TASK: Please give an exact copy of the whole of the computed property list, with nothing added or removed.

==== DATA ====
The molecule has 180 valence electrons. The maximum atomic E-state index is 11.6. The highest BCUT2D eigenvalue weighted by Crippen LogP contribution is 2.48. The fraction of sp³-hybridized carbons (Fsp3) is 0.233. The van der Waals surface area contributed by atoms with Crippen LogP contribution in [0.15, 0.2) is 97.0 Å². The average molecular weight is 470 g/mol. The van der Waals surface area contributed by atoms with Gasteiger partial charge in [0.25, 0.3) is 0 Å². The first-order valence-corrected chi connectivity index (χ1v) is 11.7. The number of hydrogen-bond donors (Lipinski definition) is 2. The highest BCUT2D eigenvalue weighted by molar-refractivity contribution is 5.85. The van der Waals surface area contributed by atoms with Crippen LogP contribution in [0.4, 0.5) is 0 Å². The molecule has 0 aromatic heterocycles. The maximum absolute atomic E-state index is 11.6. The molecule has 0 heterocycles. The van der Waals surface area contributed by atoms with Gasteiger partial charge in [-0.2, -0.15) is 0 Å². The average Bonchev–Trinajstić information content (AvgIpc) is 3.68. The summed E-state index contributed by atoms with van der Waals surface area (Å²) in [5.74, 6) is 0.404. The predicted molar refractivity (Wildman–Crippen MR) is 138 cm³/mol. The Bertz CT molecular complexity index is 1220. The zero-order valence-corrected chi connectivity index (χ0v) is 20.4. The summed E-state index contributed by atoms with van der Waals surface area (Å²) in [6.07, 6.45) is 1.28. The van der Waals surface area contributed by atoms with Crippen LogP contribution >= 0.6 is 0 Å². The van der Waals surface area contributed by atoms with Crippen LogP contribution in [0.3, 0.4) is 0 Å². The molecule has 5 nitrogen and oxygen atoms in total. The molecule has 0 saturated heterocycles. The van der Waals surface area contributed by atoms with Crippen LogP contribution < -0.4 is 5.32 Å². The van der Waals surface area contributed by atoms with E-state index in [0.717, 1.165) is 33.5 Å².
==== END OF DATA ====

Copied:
The molecule has 180 valence electrons. The maximum atomic E-state index is 11.6. The highest BCUT2D eigenvalue weighted by Crippen LogP contribution is 2.48. The fraction of sp³-hybridized carbons (Fsp3) is 0.233. The van der Waals surface area contributed by atoms with Crippen LogP contribution in [0.15, 0.2) is 97.0 Å². The average molecular weight is 470 g/mol. The van der Waals surface area contributed by atoms with Gasteiger partial charge in [0.25, 0.3) is 0 Å². The first-order valence-corrected chi connectivity index (χ1v) is 11.7. The number of hydrogen-bond donors (Lipinski definition) is 2. The highest BCUT2D eigenvalue weighted by molar-refractivity contribution is 5.85. The van der Waals surface area contributed by atoms with Crippen LogP contribution in [0.4, 0.5) is 0 Å². The molecule has 0 aromatic heterocycles. The maximum absolute atomic E-state index is 11.6. The molecule has 0 heterocycles. The van der Waals surface area contributed by atoms with Gasteiger partial charge in [-0.2, -0.15) is 0 Å². The average Bonchev–Trinajstić information content (AvgIpc) is 3.68. The summed E-state index contributed by atoms with van der Waals surface area (Å²) in [5.74, 6) is 0.404. The predicted molar refractivity (Wildman–Crippen MR) is 138 cm³/mol. The Bertz CT molecular complexity index is 1220. The zero-order valence-corrected chi connectivity index (χ0v) is 20.4. The summed E-state index contributed by atoms with van der Waals surface area (Å²) in [6.07, 6.45) is 1.28. The van der Waals surface area contributed by atoms with Crippen LogP contribution >= 0.6 is 0 Å². The van der Waals surface area contributed by atoms with Crippen LogP contribution in [0.3, 0.4) is 0 Å². The molecule has 5 nitrogen and oxygen atoms in total. The molecule has 0 saturated heterocycles. The van der Waals surface area contributed by atoms with Crippen LogP contribution < -0.4 is 5.32 Å². The van der Waals surface area contributed by atoms with E-state index in [0.717, 1.165) is 33.5 Å².